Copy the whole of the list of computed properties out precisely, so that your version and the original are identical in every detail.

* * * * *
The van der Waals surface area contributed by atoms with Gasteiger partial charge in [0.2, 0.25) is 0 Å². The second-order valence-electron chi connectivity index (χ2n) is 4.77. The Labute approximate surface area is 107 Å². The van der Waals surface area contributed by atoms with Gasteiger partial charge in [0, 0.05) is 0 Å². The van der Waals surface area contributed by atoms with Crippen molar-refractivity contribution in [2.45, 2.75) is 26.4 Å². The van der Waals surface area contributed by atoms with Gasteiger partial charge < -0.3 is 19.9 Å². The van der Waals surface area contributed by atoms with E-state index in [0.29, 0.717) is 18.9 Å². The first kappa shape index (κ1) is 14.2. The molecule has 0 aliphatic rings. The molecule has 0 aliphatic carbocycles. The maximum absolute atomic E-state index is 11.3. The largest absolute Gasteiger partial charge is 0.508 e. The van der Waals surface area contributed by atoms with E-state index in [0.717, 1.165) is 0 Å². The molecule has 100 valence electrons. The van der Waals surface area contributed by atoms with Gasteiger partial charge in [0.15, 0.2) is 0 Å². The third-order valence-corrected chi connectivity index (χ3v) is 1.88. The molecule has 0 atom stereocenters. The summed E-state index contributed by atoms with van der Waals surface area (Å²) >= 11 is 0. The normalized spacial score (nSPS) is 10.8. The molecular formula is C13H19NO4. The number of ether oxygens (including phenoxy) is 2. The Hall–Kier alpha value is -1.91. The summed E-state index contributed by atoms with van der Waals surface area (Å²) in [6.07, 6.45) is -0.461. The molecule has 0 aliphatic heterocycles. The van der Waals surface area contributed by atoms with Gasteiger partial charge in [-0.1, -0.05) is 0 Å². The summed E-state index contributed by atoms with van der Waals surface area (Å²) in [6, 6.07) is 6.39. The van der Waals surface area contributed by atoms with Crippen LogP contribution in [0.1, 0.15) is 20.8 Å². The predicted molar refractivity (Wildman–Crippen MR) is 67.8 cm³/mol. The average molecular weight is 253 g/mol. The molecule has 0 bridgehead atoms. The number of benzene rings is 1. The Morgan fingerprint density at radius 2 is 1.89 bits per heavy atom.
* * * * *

The van der Waals surface area contributed by atoms with Gasteiger partial charge in [0.2, 0.25) is 0 Å². The second-order valence-electron chi connectivity index (χ2n) is 4.77. The Labute approximate surface area is 107 Å². The van der Waals surface area contributed by atoms with Gasteiger partial charge in [0, 0.05) is 0 Å². The van der Waals surface area contributed by atoms with Crippen molar-refractivity contribution in [2.45, 2.75) is 26.4 Å². The van der Waals surface area contributed by atoms with Gasteiger partial charge < -0.3 is 19.9 Å². The van der Waals surface area contributed by atoms with E-state index in [0.29, 0.717) is 18.9 Å². The first kappa shape index (κ1) is 14.2. The molecule has 0 aliphatic rings. The molecule has 0 aliphatic carbocycles. The maximum absolute atomic E-state index is 11.3. The largest absolute Gasteiger partial charge is 0.508 e. The van der Waals surface area contributed by atoms with E-state index in [0.717, 1.165) is 0 Å². The molecule has 100 valence electrons. The van der Waals surface area contributed by atoms with Gasteiger partial charge in [0.15, 0.2) is 0 Å². The third-order valence-corrected chi connectivity index (χ3v) is 1.88. The molecule has 0 atom stereocenters. The summed E-state index contributed by atoms with van der Waals surface area (Å²) >= 11 is 0. The normalized spacial score (nSPS) is 10.8. The molecular formula is C13H19NO4. The number of ether oxygens (including phenoxy) is 2. The Hall–Kier alpha value is -1.91. The summed E-state index contributed by atoms with van der Waals surface area (Å²) in [6.07, 6.45) is -0.461. The molecule has 0 aliphatic heterocycles. The van der Waals surface area contributed by atoms with Gasteiger partial charge in [-0.1, -0.05) is 0 Å². The summed E-state index contributed by atoms with van der Waals surface area (Å²) in [6, 6.07) is 6.39. The van der Waals surface area contributed by atoms with Crippen LogP contribution in [0.1, 0.15) is 20.8 Å². The predicted molar refractivity (Wildman–Crippen MR) is 67.8 cm³/mol. The average molecular weight is 253 g/mol. The molecule has 0 bridgehead atoms. The number of benzene rings is 1. The Morgan fingerprint density at radius 2 is 1.89 bits per heavy atom.